First, I suppose, would be when to fish a Rat-L-Trap this time of year. Well, early and late are always good, but some of the best action is going to be on the cloudy, overcast, rainy days. These are the kind of days when the bass are really roaming and feeding. They are fairly easy to catch when you find one but the problem is that they are scattered and moving around in search of food. This where the rattles in a Rat-L-Trap come in handy. The bass can hear those rattles from a long distance and are attracted to this clicking/rattling noise. Then, when they get closer, they can feel the vibration of the bait in the water and will home in on this to make the kill.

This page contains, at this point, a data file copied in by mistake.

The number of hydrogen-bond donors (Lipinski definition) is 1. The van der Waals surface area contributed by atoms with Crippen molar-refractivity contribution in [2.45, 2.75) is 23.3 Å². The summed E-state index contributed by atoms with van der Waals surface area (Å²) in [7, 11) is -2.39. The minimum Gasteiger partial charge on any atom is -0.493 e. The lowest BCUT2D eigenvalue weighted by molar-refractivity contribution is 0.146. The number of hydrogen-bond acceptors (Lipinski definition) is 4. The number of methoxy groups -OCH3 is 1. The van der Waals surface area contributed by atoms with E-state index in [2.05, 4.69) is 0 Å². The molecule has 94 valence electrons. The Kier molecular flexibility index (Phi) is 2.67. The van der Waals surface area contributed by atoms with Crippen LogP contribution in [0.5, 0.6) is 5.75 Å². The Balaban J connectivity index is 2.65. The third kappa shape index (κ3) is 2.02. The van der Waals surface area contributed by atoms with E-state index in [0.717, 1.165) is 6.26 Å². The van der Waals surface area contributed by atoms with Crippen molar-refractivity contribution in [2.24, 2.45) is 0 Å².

One of the best places to make this work for you is on a large, main lake moss bed like Needmore Point or Farmers Point or Buck Bay. These type areas hold fish all year long and they won’t be getting pounded quite as hard now that we have lost some of our fellow outdoorsmen to the woods. Anytime that you can find moss with 3′-10′ of water over the top of it, you have found prime Rat-L-Trap water. Bass can be caught at these type locations without the cloud cover, but the wind has to be blowing. There is something about bright sunshine and no wind that really slows down the Rat-L-Trap bite.
What about bait color and size? There is definitely something positive about showing the bass something different, so I throw a lot of different colors and sometimes change the size of my bait. Pumpkinseed w/ green flake, firetiger, chartreuse w/ blue back, chrome w/ blue back, and chrome w/ black back are just some of the colors that I catch fish on all the time. Longear sunfish is a new color that was introduced this year that has gotten to be one of my new favorites.